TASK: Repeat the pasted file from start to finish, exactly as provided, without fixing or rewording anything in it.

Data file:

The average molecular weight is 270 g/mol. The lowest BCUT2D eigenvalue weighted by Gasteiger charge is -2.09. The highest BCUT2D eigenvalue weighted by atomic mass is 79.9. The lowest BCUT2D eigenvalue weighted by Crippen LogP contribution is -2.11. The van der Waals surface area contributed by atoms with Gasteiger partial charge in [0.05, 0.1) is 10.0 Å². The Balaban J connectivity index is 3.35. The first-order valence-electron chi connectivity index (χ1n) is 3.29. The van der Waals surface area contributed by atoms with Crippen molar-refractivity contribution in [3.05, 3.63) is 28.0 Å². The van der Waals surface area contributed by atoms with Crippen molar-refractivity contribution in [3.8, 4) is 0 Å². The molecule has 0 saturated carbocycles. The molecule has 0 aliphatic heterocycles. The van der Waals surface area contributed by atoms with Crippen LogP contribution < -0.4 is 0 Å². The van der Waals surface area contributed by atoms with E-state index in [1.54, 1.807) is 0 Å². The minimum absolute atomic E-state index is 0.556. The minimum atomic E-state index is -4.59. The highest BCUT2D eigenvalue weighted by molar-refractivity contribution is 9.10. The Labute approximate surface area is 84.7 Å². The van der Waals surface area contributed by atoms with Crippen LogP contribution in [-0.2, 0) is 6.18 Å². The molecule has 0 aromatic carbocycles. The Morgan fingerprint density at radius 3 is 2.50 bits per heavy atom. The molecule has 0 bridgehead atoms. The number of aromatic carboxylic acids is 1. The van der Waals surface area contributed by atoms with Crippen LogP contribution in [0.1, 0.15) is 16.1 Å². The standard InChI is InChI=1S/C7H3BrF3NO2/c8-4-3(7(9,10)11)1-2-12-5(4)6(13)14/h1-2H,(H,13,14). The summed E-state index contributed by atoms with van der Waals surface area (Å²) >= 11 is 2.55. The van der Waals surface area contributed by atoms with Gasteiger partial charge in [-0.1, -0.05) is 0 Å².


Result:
The average molecular weight is 270 g/mol. The lowest BCUT2D eigenvalue weighted by Gasteiger charge is -2.09. The highest BCUT2D eigenvalue weighted by atomic mass is 79.9. The lowest BCUT2D eigenvalue weighted by Crippen LogP contribution is -2.11. The van der Waals surface area contributed by atoms with Gasteiger partial charge in [0.05, 0.1) is 10.0 Å². The Balaban J connectivity index is 3.35. The first-order valence-electron chi connectivity index (χ1n) is 3.29. The van der Waals surface area contributed by atoms with Crippen molar-refractivity contribution in [3.05, 3.63) is 28.0 Å². The van der Waals surface area contributed by atoms with Crippen molar-refractivity contribution in [3.8, 4) is 0 Å². The molecule has 0 saturated carbocycles. The molecule has 0 aliphatic heterocycles. The van der Waals surface area contributed by atoms with Crippen LogP contribution < -0.4 is 0 Å². The van der Waals surface area contributed by atoms with E-state index in [1.54, 1.807) is 0 Å². The minimum absolute atomic E-state index is 0.556. The minimum atomic E-state index is -4.59. The highest BCUT2D eigenvalue weighted by molar-refractivity contribution is 9.10. The Labute approximate surface area is 84.7 Å². The van der Waals surface area contributed by atoms with Crippen LogP contribution in [-0.2, 0) is 6.18 Å². The molecule has 0 aromatic carbocycles. The Morgan fingerprint density at radius 3 is 2.50 bits per heavy atom. The molecule has 0 bridgehead atoms. The number of aromatic carboxylic acids is 1. The van der Waals surface area contributed by atoms with Crippen LogP contribution in [0.1, 0.15) is 16.1 Å². The standard InChI is InChI=1S/C7H3BrF3NO2/c8-4-3(7(9,10)11)1-2-12-5(4)6(13)14/h1-2H,(H,13,14). The summed E-state index contributed by atoms with van der Waals surface area (Å²) >= 11 is 2.55. The van der Waals surface area contributed by atoms with Gasteiger partial charge in [-0.1, -0.05) is 0 Å².